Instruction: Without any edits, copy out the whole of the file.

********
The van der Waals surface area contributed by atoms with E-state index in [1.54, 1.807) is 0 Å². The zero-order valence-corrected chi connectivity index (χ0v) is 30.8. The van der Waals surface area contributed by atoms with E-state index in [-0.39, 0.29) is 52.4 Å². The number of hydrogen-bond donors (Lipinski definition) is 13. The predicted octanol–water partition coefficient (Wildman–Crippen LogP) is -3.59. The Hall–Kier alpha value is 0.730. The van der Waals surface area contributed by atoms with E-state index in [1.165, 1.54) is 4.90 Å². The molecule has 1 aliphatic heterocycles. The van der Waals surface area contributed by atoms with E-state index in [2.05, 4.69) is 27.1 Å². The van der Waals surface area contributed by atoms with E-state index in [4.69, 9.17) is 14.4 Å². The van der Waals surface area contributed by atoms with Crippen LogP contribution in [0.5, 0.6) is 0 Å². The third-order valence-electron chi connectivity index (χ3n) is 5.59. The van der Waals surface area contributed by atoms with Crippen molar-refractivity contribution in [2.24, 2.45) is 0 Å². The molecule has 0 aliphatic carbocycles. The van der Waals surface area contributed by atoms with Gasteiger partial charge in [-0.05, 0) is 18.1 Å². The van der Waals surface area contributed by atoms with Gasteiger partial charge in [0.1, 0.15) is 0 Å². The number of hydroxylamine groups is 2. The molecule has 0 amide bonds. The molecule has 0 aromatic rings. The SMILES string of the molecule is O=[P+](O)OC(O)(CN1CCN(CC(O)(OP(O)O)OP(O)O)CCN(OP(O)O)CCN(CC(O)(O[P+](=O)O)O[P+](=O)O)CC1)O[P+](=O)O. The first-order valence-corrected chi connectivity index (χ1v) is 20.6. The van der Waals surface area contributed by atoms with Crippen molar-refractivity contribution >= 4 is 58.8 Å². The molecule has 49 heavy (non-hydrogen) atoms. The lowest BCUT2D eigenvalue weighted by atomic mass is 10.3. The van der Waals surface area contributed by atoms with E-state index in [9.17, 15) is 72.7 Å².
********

The van der Waals surface area contributed by atoms with E-state index in [1.54, 1.807) is 0 Å². The zero-order valence-corrected chi connectivity index (χ0v) is 30.8. The van der Waals surface area contributed by atoms with E-state index in [-0.39, 0.29) is 52.4 Å². The number of hydrogen-bond donors (Lipinski definition) is 13. The predicted octanol–water partition coefficient (Wildman–Crippen LogP) is -3.59. The Hall–Kier alpha value is 0.730. The van der Waals surface area contributed by atoms with E-state index in [1.165, 1.54) is 4.90 Å². The molecule has 1 aliphatic heterocycles. The van der Waals surface area contributed by atoms with E-state index in [2.05, 4.69) is 27.1 Å². The van der Waals surface area contributed by atoms with E-state index in [4.69, 9.17) is 14.4 Å². The van der Waals surface area contributed by atoms with Crippen LogP contribution in [0.5, 0.6) is 0 Å². The third-order valence-electron chi connectivity index (χ3n) is 5.59. The van der Waals surface area contributed by atoms with Crippen molar-refractivity contribution in [2.24, 2.45) is 0 Å². The molecule has 0 aliphatic carbocycles. The van der Waals surface area contributed by atoms with Gasteiger partial charge in [-0.05, 0) is 18.1 Å². The van der Waals surface area contributed by atoms with Gasteiger partial charge in [0.1, 0.15) is 0 Å². The number of hydroxylamine groups is 2. The molecule has 0 amide bonds. The molecule has 0 aromatic rings. The SMILES string of the molecule is O=[P+](O)OC(O)(CN1CCN(CC(O)(OP(O)O)OP(O)O)CCN(OP(O)O)CCN(CC(O)(O[P+](=O)O)O[P+](=O)O)CC1)O[P+](=O)O. The first-order valence-corrected chi connectivity index (χ1v) is 20.6. The van der Waals surface area contributed by atoms with Crippen molar-refractivity contribution >= 4 is 58.8 Å². The molecule has 49 heavy (non-hydrogen) atoms. The lowest BCUT2D eigenvalue weighted by atomic mass is 10.3. The van der Waals surface area contributed by atoms with E-state index in [9.17, 15) is 72.7 Å².